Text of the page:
At the time of Franklin’s death, his daughter was forty-seven years old.  Sarah, or Sally as she was usually called, was an adolescent when her father began his diplomatic career back in 1757.  Their relationship suffered due to his long absences and his insistence on transcontinental parenting decisions that often contradicted what Sally and her mother Deborah thought best.  For example, by the time Sally was seven he had already chosen a future husband for her—the ten year old son of a close friend in London.   Franklin insisted Deborah accompany their daughter to England once Sally was of a marrying age; Deborah refused and eventually, in 1767, Sally married Richard Bache (who, many remarked, physically resembled his father-in-law).  Franklin, still in London, was irate.  Deborah enlisted her sister-in-law Jane Mecom to write to Franklin, lending family support to the marriage.  “I thank you for your Congratulations on my Daughter’s Marriage,” he wrote stiffly in his reply.  “She has pleas’d herself and her Mother, and I hope she will do well: but I think they should have seen some better Prospect than they have, before they married, how the Family was to be maintain’d.”16 It would be several months before the breach was repaired, and indeed, the Baches were always financially dependent on Franklin’s largesse.

During the Revolutionary War, however, daughter and father were of one accord in supporting the cause of independence.   Sally was a young woman during the heady days of the Stamp Act crisis in the mid-1760s and was even sent away from Philadelphia for a few days in the fall of 1765 in anticipation of an attack against the Franklin home.  When the hated revenue act was repealed, Sally wrote to her father, “We have heard by a round-about way that the Stamp Act is repealed.  The bells rung, we had bonfires, and one house was illuminated.  Indeed I never heard so much noise in my life; the very children seem distracted.  I hope and pray the noise may be true.”17 In these tense years leading up to independence, Sally had a front row seat for the revolution.  By1775, when her father returned to Philadelphia for a short while, she had seen the relationship between colonies and England crumble beyond repair and her own support for the colonists’ cause grow.  They might spar over family issues, but daughter and father shared the same revolutionary passion.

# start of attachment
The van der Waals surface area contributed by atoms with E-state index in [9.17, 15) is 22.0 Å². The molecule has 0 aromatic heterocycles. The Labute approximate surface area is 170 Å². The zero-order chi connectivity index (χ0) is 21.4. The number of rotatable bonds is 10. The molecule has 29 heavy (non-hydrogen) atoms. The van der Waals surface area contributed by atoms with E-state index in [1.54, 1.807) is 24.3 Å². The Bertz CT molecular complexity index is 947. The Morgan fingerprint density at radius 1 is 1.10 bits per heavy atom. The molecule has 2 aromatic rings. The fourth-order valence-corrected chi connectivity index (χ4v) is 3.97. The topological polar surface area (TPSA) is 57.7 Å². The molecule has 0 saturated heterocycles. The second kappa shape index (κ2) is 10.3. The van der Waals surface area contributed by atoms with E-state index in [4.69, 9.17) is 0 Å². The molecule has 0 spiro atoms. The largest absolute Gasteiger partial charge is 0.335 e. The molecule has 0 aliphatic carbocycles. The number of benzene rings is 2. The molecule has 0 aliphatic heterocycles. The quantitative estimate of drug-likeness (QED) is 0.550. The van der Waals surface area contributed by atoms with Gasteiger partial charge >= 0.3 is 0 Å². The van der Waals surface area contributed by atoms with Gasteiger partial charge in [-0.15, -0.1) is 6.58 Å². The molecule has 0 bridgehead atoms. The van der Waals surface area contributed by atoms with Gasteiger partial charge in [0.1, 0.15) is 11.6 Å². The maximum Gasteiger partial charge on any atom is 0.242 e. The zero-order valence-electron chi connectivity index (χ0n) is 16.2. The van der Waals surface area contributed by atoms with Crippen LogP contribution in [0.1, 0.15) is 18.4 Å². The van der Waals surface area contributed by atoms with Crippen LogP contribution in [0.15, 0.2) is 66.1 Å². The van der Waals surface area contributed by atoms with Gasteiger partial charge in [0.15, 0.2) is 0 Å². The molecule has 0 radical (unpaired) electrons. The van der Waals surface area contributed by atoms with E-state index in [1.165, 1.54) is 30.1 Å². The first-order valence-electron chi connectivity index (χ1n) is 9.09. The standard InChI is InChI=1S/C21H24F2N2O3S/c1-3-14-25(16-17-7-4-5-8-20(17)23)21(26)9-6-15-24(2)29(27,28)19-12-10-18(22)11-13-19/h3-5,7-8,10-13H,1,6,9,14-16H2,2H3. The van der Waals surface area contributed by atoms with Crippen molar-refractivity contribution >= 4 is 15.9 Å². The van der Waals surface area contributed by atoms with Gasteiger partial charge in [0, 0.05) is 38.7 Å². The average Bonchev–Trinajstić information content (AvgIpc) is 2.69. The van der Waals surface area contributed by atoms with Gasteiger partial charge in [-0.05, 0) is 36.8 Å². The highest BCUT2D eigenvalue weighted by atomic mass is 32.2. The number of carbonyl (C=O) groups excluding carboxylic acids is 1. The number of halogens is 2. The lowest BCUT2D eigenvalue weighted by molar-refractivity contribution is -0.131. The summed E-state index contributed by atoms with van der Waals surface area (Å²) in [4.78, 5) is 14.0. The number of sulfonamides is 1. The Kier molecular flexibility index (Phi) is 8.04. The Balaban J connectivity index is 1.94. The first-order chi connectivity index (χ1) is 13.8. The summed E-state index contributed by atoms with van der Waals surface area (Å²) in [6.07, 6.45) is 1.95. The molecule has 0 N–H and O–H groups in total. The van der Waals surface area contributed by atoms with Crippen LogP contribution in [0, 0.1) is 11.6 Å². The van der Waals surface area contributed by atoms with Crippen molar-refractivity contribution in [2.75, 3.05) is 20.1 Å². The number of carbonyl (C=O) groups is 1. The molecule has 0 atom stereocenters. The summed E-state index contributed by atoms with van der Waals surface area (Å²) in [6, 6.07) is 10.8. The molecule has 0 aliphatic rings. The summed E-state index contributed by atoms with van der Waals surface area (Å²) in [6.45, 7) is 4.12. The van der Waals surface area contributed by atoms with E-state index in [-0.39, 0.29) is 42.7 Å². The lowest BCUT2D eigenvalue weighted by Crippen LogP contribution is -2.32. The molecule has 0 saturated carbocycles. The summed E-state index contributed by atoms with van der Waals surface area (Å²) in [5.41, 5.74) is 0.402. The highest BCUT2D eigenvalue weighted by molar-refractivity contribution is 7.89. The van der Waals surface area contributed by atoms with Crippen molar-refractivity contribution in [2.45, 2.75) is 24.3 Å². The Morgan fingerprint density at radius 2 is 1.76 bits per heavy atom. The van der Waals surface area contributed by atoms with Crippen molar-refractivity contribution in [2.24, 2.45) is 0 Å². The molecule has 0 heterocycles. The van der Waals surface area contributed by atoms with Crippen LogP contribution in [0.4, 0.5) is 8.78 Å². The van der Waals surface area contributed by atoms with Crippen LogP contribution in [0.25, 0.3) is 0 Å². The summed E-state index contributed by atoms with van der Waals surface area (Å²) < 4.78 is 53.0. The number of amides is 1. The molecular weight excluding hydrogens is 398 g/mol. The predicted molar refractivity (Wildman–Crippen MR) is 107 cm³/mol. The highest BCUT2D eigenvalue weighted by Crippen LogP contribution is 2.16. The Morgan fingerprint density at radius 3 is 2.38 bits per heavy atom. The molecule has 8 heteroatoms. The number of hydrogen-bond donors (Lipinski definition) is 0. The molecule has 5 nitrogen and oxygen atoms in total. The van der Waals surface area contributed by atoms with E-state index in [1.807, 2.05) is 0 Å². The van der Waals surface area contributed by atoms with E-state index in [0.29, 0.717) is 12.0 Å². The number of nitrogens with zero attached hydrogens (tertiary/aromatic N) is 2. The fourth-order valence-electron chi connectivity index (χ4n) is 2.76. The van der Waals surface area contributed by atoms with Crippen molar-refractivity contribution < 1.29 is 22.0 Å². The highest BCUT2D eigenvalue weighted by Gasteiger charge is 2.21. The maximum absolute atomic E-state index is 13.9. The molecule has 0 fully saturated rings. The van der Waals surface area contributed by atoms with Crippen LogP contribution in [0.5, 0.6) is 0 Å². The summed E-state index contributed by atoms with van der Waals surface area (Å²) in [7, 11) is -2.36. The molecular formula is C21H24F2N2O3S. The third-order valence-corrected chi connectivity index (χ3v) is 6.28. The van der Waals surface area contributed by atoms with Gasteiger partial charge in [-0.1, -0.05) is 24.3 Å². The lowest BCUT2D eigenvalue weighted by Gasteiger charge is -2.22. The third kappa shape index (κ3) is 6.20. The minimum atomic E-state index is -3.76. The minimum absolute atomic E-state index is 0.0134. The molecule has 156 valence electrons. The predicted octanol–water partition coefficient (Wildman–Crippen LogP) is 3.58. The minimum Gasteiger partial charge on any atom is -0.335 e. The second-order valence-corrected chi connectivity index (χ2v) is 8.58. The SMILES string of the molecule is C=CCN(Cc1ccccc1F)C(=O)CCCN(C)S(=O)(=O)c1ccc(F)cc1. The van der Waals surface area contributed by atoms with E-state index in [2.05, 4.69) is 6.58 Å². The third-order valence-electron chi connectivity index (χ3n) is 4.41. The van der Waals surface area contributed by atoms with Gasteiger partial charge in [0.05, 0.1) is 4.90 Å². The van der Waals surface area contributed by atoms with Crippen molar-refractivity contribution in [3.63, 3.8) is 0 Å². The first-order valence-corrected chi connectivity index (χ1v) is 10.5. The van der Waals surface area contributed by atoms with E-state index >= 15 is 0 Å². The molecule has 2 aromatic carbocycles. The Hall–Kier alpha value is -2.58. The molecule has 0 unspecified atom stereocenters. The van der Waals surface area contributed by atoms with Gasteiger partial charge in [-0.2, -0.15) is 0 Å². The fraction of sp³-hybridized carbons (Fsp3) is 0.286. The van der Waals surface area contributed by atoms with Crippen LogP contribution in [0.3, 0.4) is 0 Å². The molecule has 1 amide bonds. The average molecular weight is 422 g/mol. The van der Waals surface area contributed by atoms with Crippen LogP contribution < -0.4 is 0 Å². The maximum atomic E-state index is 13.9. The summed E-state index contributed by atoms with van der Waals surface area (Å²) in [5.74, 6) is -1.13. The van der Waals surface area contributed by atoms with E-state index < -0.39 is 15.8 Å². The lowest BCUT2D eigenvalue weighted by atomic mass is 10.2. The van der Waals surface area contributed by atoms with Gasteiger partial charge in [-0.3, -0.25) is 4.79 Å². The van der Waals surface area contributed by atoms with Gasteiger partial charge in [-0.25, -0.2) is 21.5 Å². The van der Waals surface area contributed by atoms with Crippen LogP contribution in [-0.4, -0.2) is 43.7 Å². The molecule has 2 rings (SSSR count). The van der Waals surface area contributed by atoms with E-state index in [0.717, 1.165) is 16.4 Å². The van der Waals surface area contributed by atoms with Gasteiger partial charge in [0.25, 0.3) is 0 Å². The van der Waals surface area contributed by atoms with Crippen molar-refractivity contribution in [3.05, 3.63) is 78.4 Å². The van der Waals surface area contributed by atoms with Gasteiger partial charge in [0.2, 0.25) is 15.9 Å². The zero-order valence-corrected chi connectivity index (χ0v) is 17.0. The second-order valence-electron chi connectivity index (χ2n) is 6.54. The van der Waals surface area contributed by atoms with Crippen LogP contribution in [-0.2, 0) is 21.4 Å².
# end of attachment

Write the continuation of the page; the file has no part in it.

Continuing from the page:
As was the case with most patriot American women, Sarah Bache experienced the war as simultaneously thrilling and threatening.  Philadelphia was an important center for government and commerce, after all, and she and husband Richard were in the thick of it.  Richard Bache had succeeded his father-in-law as postmaster in 1776 after Franklin had been sent to France to try to persuade that nation to lend aid, and served on several committees related to war concerns as well.  Residents of Philadelphia, which during the war was as close to a national capital as we had, were in constant readiness for evacuation should the British army invade the city.  In the spring of 1777, Sally wrote to her father shortly after he arrived in France.  “You had not left us long before we were obliged to leave town.  I shall never forget or forgive them [the British army] for turning me out of house and home in the middle of winter…Your library we sent out of town, well packed in boxes, a week before us; and all the valuable things, mahogany excepted, we brought with us.” 18 In addition to securing Franklin’s valuable library, Sally had small children to protect and was aware that, should the fight for independence be unsuccessful, her family would be a potential target of the British government. 

Though denied a political voice, women did not shirk their duty.  During the 1760s the Daughters of Liberty had instigated and supported boycotts of British goods.  They gave up fine fabrics for homespun and drank herbal tea in place of imported black tea.  Once war became a reality, women kept homes and businesses intact while husbands, fathers and sons answered the call of the military.  Some women were employed by the army for domestic service such as cooking and sewing.  Some followed their husbands, and officers’ wives, especially, tried to make a home away from home at winter headquarters, a season when armies did not engage in battle.  A few women even disguised themselves as males and enlisted.